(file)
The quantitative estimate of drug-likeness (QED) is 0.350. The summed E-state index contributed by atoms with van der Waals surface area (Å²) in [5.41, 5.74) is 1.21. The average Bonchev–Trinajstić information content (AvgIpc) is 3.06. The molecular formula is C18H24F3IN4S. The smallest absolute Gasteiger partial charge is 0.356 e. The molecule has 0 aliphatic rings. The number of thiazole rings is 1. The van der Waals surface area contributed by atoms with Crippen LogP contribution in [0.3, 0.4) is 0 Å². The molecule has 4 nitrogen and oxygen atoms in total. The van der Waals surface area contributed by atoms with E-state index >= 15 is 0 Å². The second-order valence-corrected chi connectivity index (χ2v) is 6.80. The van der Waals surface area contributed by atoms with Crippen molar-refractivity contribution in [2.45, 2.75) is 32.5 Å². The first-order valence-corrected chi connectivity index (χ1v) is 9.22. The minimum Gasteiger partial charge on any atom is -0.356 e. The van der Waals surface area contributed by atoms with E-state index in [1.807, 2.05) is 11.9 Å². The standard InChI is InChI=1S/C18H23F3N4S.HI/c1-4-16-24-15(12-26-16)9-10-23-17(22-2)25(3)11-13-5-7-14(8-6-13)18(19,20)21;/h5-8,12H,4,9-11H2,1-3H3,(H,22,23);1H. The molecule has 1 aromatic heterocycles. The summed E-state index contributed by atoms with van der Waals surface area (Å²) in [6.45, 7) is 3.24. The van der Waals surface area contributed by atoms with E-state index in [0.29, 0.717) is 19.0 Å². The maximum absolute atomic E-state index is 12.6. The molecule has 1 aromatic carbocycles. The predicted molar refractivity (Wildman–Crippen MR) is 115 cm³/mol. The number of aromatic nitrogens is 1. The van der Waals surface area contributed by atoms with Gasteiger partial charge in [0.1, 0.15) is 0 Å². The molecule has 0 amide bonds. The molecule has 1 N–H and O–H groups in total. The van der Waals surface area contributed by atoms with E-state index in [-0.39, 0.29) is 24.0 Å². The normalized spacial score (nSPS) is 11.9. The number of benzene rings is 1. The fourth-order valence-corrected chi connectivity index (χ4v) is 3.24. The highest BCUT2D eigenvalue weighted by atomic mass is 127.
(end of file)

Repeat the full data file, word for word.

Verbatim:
The quantitative estimate of drug-likeness (QED) is 0.350. The summed E-state index contributed by atoms with van der Waals surface area (Å²) in [5.41, 5.74) is 1.21. The average Bonchev–Trinajstić information content (AvgIpc) is 3.06. The molecular formula is C18H24F3IN4S. The smallest absolute Gasteiger partial charge is 0.356 e. The molecule has 0 aliphatic rings. The number of thiazole rings is 1. The van der Waals surface area contributed by atoms with Crippen LogP contribution in [0.3, 0.4) is 0 Å². The molecule has 4 nitrogen and oxygen atoms in total. The van der Waals surface area contributed by atoms with E-state index >= 15 is 0 Å². The second-order valence-corrected chi connectivity index (χ2v) is 6.80. The van der Waals surface area contributed by atoms with Crippen molar-refractivity contribution in [2.45, 2.75) is 32.5 Å². The first-order valence-corrected chi connectivity index (χ1v) is 9.22. The minimum Gasteiger partial charge on any atom is -0.356 e. The van der Waals surface area contributed by atoms with E-state index in [1.807, 2.05) is 11.9 Å². The standard InChI is InChI=1S/C18H23F3N4S.HI/c1-4-16-24-15(12-26-16)9-10-23-17(22-2)25(3)11-13-5-7-14(8-6-13)18(19,20)21;/h5-8,12H,4,9-11H2,1-3H3,(H,22,23);1H. The molecule has 1 aromatic heterocycles. The summed E-state index contributed by atoms with van der Waals surface area (Å²) in [6.45, 7) is 3.24. The van der Waals surface area contributed by atoms with E-state index in [0.29, 0.717) is 19.0 Å². The maximum absolute atomic E-state index is 12.6. The molecule has 1 aromatic carbocycles. The predicted molar refractivity (Wildman–Crippen MR) is 115 cm³/mol. The number of aromatic nitrogens is 1. The van der Waals surface area contributed by atoms with Gasteiger partial charge in [0.1, 0.15) is 0 Å². The molecule has 0 amide bonds. The molecule has 1 N–H and O–H groups in total. The van der Waals surface area contributed by atoms with E-state index in [-0.39, 0.29) is 24.0 Å². The normalized spacial score (nSPS) is 11.9. The number of benzene rings is 1. The fourth-order valence-corrected chi connectivity index (χ4v) is 3.24. The highest BCUT2D eigenvalue weighted by atomic mass is 127.